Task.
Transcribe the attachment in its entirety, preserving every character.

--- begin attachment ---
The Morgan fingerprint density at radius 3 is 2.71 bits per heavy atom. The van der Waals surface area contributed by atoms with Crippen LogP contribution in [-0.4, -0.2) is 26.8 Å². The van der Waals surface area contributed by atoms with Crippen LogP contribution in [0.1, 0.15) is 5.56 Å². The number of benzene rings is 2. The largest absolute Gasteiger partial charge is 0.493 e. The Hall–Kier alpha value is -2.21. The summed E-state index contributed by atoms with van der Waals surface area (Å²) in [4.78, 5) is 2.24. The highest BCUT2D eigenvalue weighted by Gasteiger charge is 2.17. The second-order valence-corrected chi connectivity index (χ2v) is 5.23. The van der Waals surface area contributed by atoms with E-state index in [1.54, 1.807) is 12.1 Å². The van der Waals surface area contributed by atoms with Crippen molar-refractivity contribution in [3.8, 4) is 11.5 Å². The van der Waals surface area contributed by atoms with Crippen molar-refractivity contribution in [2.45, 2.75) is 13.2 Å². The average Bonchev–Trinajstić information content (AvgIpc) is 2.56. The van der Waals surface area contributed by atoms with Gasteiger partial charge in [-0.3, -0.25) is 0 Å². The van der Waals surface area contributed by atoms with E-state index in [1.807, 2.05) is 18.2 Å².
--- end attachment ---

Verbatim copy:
The Morgan fingerprint density at radius 3 is 2.71 bits per heavy atom. The van der Waals surface area contributed by atoms with Crippen LogP contribution in [-0.4, -0.2) is 26.8 Å². The van der Waals surface area contributed by atoms with Crippen LogP contribution in [0.1, 0.15) is 5.56 Å². The number of benzene rings is 2. The largest absolute Gasteiger partial charge is 0.493 e. The Hall–Kier alpha value is -2.21. The summed E-state index contributed by atoms with van der Waals surface area (Å²) in [4.78, 5) is 2.24. The highest BCUT2D eigenvalue weighted by Gasteiger charge is 2.17. The second-order valence-corrected chi connectivity index (χ2v) is 5.23. The van der Waals surface area contributed by atoms with E-state index in [1.54, 1.807) is 12.1 Å². The van der Waals surface area contributed by atoms with Crippen molar-refractivity contribution in [3.8, 4) is 11.5 Å². The van der Waals surface area contributed by atoms with Crippen molar-refractivity contribution in [2.45, 2.75) is 13.2 Å². The average Bonchev–Trinajstić information content (AvgIpc) is 2.56. The van der Waals surface area contributed by atoms with Gasteiger partial charge in [-0.3, -0.25) is 0 Å². The van der Waals surface area contributed by atoms with E-state index in [1.807, 2.05) is 18.2 Å².